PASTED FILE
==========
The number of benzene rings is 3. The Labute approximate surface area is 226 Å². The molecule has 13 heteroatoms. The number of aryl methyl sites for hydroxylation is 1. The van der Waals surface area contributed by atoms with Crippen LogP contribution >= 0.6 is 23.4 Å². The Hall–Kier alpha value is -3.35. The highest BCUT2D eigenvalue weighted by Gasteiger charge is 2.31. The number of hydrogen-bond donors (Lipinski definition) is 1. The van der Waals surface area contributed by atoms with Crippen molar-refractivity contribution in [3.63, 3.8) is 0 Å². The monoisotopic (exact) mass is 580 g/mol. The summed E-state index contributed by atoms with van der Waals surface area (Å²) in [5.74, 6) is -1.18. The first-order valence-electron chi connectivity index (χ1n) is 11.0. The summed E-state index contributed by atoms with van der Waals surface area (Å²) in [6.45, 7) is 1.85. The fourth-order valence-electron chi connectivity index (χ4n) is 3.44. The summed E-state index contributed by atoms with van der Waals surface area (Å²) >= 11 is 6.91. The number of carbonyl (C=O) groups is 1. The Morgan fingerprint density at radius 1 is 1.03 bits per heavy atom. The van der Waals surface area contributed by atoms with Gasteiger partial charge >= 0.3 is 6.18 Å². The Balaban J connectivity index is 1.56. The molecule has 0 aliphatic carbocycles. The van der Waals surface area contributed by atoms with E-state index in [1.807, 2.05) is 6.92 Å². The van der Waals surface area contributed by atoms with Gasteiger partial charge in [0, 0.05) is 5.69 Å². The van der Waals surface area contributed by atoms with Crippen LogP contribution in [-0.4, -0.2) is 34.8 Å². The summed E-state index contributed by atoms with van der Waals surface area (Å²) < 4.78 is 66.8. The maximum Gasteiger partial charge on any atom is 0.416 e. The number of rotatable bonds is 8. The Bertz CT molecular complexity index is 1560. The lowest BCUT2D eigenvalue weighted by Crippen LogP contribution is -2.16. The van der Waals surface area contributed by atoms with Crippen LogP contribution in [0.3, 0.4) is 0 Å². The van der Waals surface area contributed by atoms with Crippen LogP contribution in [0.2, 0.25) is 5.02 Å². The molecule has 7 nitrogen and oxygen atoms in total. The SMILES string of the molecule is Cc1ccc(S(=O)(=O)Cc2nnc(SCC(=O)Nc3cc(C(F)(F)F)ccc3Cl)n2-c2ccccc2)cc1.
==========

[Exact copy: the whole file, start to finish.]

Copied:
The number of benzene rings is 3. The Labute approximate surface area is 226 Å². The molecule has 13 heteroatoms. The number of aryl methyl sites for hydroxylation is 1. The van der Waals surface area contributed by atoms with Crippen LogP contribution >= 0.6 is 23.4 Å². The Hall–Kier alpha value is -3.35. The highest BCUT2D eigenvalue weighted by Gasteiger charge is 2.31. The number of hydrogen-bond donors (Lipinski definition) is 1. The van der Waals surface area contributed by atoms with Crippen molar-refractivity contribution in [3.63, 3.8) is 0 Å². The monoisotopic (exact) mass is 580 g/mol. The summed E-state index contributed by atoms with van der Waals surface area (Å²) in [5.74, 6) is -1.18. The first-order valence-electron chi connectivity index (χ1n) is 11.0. The summed E-state index contributed by atoms with van der Waals surface area (Å²) in [6.45, 7) is 1.85. The fourth-order valence-electron chi connectivity index (χ4n) is 3.44. The summed E-state index contributed by atoms with van der Waals surface area (Å²) >= 11 is 6.91. The number of carbonyl (C=O) groups is 1. The Morgan fingerprint density at radius 1 is 1.03 bits per heavy atom. The van der Waals surface area contributed by atoms with Gasteiger partial charge >= 0.3 is 6.18 Å². The Balaban J connectivity index is 1.56. The molecule has 0 aliphatic carbocycles. The van der Waals surface area contributed by atoms with E-state index in [1.807, 2.05) is 6.92 Å². The van der Waals surface area contributed by atoms with Gasteiger partial charge in [0, 0.05) is 5.69 Å². The van der Waals surface area contributed by atoms with Crippen LogP contribution in [-0.4, -0.2) is 34.8 Å². The summed E-state index contributed by atoms with van der Waals surface area (Å²) < 4.78 is 66.8. The maximum Gasteiger partial charge on any atom is 0.416 e. The number of rotatable bonds is 8. The Bertz CT molecular complexity index is 1560. The lowest BCUT2D eigenvalue weighted by Crippen LogP contribution is -2.16. The van der Waals surface area contributed by atoms with Crippen LogP contribution in [0.3, 0.4) is 0 Å². The van der Waals surface area contributed by atoms with Crippen LogP contribution in [0.2, 0.25) is 5.02 Å². The molecule has 7 nitrogen and oxygen atoms in total. The SMILES string of the molecule is Cc1ccc(S(=O)(=O)Cc2nnc(SCC(=O)Nc3cc(C(F)(F)F)ccc3Cl)n2-c2ccccc2)cc1.